hist-brewing: Colonial era brewing recipes

John P. Looney valen at tuatha.org
Mon Dec 3 14:37:49 PST 2012

 I did three early irish brews, two turned out so sour and disgusting I
couldn't work out if they had been infected or the herbs were just weird
The other was...magnificent, but I definitely got the dosage wrong. A liter
of this stuff made about one in three people who drank it unwilling to
stand, they'd just sit down and grin for a few hours. The rest of us just
grinned and loved it.

 So...yeah. Start very small with the dosage, from a flavour and an active
botanical point of view.


On Mon, Dec 3, 2012 at 9:19 PM, <jch at doctorbeer.com> wrote:

>  And I have degrees in Botany and Plant Breeding. The problem is that
>  most people aren't as careful as you and I are, and don't properly
>  research which plant is which (from a genus species perspective).  They
>  merely go by the common name, believing that these are immutable and
>  constant. But the plant in England that the English called "alehoof" in
>  the Middle Ages might be completely different from what is called
>  "alehoof" here in the U.S. today. I believe that this was probably the
>  case with my friend's homebrew (misidentification).
>  Another problem is the alcohol extraction, which can exacerbate the ill
>  effects of some unusual ingredients. I'm also a judge in the BJCP, and
>  I've judged many a homebrew competition. Several times I've encountered
>  brews with non-standard ingredients (such as valerian) that made the
>  judging panel ill.
>  A third problem is that some of these plants have active ingredients,
>  and the dosing levels have never been worked out. I've done a bit of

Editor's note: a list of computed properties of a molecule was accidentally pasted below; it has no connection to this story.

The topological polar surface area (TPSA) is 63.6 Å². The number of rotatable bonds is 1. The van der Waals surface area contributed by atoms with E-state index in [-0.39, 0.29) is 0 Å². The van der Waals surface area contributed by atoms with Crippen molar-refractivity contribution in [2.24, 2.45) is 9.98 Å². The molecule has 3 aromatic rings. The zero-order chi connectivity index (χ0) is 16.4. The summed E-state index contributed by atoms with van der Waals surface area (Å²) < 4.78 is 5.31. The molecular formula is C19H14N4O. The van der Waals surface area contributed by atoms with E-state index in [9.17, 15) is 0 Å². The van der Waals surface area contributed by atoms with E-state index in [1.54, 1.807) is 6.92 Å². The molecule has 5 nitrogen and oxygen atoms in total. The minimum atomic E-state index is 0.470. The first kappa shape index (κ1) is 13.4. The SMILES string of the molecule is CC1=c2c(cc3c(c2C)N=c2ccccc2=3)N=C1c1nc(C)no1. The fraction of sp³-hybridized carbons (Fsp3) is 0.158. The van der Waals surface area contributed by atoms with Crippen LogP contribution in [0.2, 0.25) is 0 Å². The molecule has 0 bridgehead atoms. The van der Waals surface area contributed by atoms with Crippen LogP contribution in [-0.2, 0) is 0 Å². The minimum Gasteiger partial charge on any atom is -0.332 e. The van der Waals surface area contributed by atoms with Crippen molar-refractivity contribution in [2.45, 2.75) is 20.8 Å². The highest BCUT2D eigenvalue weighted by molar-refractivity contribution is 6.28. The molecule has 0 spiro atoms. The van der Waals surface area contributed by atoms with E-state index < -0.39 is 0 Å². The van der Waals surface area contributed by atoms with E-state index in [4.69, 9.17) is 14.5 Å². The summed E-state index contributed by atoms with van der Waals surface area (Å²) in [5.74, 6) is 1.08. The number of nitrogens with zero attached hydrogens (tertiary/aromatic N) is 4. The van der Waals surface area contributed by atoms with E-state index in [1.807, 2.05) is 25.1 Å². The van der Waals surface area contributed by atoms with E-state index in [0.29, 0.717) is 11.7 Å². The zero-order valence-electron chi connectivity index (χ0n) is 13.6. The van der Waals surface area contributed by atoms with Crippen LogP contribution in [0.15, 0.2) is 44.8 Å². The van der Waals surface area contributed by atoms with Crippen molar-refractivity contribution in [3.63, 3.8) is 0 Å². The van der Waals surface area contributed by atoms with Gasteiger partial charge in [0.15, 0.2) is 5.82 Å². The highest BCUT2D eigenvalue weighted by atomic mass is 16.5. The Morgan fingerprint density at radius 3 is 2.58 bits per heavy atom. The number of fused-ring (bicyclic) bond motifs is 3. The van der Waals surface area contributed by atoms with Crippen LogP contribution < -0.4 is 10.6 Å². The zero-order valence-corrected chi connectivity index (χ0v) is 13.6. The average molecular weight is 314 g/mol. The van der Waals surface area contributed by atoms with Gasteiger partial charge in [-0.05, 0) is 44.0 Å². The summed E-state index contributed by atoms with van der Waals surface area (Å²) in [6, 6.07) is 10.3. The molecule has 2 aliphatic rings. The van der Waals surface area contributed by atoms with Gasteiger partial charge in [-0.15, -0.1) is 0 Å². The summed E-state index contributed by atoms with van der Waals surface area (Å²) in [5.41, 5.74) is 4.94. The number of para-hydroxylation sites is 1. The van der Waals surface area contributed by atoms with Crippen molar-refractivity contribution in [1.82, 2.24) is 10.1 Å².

>  research (including practical research on myself) on common medicinal
>  plants. Based on my own experience, I will never, EVER use herbal
>  medicines (again). It's just too dangerous.
>  I therefore stand by my advice to make old recipes with modern,
>  commonly-accepted brewing ingredients.
>  Best,
>  -- Joyce
>  On Mon, 3 Dec 2012 15:21:54 -0500, Ramesh <sramesh.sramesh at gmail.com>
>  wrote:
> > I have to disagree with you Joyce. I have brewed many herbs in my
> > brewing, mostly with great success. For instance people love my
> > yarrow
> > beer and mint and ginger beer.
> >
> > Of course if you are brewing with herbs, you have to do your research
> > and know what you are putting in your beer. It doesn't hurt that I
> > studies biochemistry in University.
> >
> > But a blanket statement like "stick with hops" is just wrong.
> >
> > Cheers,
> > Ramesh
> >
> > On Mon, Dec 3, 2012 at 3:15 PM,  wrote:
> >   Whatever you do, stick with hops.  Don't "hop" your beer with
> > strange
> >   herbs.
> >
> >   I once had a brew made by a friend working from a medieval recipe.
> > She
> >   included "alehoof", or something that she thought was alehoof.  I
> > was
> >   sick as a dog the whole next day.
> >
> >   -- Joyce Hersh
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triad 238: Trí luchra ata mesa: luchra tuinde, luchra mná bóithe, luchra
Three worst smiles: the smile of a wave, the smile of a lewd woman, thegrin
of a dog ready to leap.

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